“Some things never change,” I’ve heard more than five or ten times in my life, generally from level headed and practical minds that see consistency like they watch the sun rise. Although that may be true, I’ve always been struck with a sense of why? when I hear that simple thought roll off the tongue of a patient observer. In a way, it was that question that drove us to create Nimbus Eco.
How can such a pervasive industry and product go unchanged for so long? Sure there have been minor pivots from time to time, like 1ply, embossed, or color prints but for such a large industry (80B/annually) it seemed counterintuitive to stay stagnant. The largest and most defining course correct was the introduction of recycling and the watershed moment it created. Not only was the industry able to lessen its impact on the environment, it was able to produce toilet paper and towel for less, saving the consumer money and increasing profits for the large companies.
The one hitch of this innovation being the quality of recycled tissue, it tends to be scratchy and tough, essentially the process pulls away the softness we’ve become accustomed to. Two steps forward, one step back you might say. Then nothing, for twenty some odd years, the “green revolution” stagnated and the eco-friendly norm became low quality, low cost, recycled crap.
Back to my business partner and I bouncing ideas around, we thought, why not look into a sustainable option that had similar qualities to the trees that make up our tissue? We R&D’d for over a year, trying every iteration of sugarcane, wheat straw, bamboo, and recycled we could find, some 30 factories in all. Ultimately we landed on bamboo. It creates soft and strong tissue because the fiber length is close to a softwood tree and it can be processed in the same way a traditional tissue can. So we ran with that. One big problem though, price. In 2013 the cost of bamboo raw material was nearly 50% higher than tree based tissue which, in the tissue world, knocks you way out of the ballpark.
People love to be green but don’t want to pay for it, don’t let anyone tell you differently!! So as we learned and grew, we continued to push for better pricing as we met new partners and brought in new products. I’m happy to say we’ve brought our pricing down by over 100% and the quality is now better than ever. In fact in internal testing our bamboo based tissue has scored up to 40% higher than some of the leading brands on the market.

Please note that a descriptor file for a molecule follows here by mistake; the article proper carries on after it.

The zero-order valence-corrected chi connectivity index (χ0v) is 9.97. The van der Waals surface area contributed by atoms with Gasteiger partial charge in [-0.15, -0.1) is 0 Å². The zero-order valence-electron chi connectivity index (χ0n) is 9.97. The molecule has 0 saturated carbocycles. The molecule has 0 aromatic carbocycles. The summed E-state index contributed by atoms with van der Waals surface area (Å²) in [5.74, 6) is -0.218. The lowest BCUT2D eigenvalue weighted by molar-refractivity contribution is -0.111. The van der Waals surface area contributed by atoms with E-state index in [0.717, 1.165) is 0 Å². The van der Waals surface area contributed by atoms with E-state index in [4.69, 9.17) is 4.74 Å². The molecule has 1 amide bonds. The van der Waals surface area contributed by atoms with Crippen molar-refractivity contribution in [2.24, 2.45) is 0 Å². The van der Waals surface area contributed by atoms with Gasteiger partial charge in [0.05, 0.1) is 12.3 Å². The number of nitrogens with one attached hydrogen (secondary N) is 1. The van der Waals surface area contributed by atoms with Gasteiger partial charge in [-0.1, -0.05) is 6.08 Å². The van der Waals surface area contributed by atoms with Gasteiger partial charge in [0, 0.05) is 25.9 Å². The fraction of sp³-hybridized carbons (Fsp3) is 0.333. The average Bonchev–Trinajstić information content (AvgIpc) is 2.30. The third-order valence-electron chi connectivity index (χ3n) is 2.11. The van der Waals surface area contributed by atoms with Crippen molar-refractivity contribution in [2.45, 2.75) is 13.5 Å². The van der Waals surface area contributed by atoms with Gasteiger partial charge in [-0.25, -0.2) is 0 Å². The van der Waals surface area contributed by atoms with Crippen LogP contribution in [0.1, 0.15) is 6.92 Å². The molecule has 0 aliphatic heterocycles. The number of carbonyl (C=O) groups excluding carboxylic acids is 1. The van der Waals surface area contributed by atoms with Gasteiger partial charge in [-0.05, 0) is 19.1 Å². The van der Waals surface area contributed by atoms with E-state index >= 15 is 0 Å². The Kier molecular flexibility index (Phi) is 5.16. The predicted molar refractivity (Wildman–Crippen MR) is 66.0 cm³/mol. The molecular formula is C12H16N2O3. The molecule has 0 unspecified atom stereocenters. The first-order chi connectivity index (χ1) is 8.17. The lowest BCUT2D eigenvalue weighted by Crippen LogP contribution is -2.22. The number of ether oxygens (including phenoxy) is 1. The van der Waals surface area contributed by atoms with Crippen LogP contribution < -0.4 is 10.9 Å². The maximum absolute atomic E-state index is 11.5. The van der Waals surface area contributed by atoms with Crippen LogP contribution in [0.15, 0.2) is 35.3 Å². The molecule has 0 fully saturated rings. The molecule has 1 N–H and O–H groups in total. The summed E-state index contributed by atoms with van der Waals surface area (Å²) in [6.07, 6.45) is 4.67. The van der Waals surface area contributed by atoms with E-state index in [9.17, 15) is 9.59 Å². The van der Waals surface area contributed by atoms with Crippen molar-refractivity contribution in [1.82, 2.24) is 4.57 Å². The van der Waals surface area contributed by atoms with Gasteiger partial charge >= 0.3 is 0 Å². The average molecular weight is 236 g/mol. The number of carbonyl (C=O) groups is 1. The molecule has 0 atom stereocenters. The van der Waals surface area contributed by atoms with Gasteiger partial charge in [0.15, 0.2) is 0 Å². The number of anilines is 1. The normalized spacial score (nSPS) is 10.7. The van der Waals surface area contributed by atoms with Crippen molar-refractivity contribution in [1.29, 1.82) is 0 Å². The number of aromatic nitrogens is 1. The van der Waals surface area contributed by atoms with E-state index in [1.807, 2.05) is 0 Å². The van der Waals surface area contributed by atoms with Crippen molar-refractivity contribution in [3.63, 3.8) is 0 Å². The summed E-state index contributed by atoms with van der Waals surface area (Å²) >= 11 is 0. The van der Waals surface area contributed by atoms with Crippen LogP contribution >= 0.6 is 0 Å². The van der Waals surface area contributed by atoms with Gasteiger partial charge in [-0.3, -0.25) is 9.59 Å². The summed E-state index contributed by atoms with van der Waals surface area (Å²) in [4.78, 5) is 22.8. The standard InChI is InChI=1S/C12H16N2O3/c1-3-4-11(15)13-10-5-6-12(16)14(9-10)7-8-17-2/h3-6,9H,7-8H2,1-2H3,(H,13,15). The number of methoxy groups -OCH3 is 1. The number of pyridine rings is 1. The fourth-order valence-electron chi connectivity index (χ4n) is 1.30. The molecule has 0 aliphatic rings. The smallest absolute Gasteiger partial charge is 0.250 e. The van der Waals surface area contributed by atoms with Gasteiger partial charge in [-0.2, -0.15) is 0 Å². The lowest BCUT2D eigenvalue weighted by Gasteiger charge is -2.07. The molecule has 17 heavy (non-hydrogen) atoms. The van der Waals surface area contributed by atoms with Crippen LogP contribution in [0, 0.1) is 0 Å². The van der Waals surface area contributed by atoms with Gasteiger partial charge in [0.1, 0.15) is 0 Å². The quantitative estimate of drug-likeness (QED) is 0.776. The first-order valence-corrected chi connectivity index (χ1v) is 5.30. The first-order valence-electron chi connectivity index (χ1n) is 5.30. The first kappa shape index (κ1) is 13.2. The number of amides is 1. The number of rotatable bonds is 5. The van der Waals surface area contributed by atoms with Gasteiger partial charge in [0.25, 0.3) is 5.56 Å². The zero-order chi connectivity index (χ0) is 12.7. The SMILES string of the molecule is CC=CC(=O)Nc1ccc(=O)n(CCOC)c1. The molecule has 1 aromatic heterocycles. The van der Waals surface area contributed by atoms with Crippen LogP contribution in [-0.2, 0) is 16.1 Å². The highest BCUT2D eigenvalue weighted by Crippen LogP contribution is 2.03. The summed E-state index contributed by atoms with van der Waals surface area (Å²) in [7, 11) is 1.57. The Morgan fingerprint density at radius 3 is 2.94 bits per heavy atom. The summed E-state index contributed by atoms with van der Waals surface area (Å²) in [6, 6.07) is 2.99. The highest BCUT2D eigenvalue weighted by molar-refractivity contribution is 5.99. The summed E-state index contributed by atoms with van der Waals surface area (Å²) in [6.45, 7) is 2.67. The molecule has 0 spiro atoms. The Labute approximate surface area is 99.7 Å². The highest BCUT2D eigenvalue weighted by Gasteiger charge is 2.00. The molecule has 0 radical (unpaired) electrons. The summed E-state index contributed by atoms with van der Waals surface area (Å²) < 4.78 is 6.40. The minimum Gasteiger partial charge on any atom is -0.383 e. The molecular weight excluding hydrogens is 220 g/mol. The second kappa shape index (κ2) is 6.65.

We now offer a 100% bamboo product and a new “hybrid” tissue that combines bamboo and FSC certified wood, we call this blend “Stratus” and if you didn’t know any better, you would think it was that premium toilet paper you buy for special occasions (is that a thing??) haha. Oh yeah, you can buy it here! We’ve found that blended products are thicker, stronger, and break down quicker in water than anything else we’ve ever seen and I imagine we’ll continue to R&D various blends as we move forward.
So, what does the future hold? After seeing just about every facet of the industry the last few years and understanding what it will take to really drive growth, provide the best products, and make the industry more sustainable, I believe the answer lies in two crops, bamboo and hemp. Bamboo because it’s properties are nearly identical to trees and it grows like a weed, and hemp well, because it is a weed! No really, hemp has long fibers (read: soft and strong) and is also great for the soil and can be used as a rotation crop which opens it up to be grown on farms all over the world that would otherwise lie fruitless in the off months. Hemp is also naturally anti-microbial which would be a great attribute for tissue considering its use.
We have begun to test hemp on various levels from the selection of the proper cultivars to the growing specifics and ultimately yield, cost of production, and quality. We believe that hemp blended with bamboo could be the holy grail of sustainable tissue that the industry has been looking for and we’re excited to be leading the charge in this exciting space.
The clear hurdles we face are the big companies insistence on solely using trees for their tissue and the land and infrastructure needed to bring these sustainable crops out of the shadows and into our homes. Education will be key, cost will be key, and product quality will need to be the same if not better to facilitate the adoption of these materials. Innovation cannot proceed without the consumer demanding sustainable options but those options must meet the high standards many have for their most sensitive spots. With bamboo and hemp, we can realize a better future not only for the industry but the world. People say some things never change… I’ve never been one to prescribe to that and I hope you won’t either.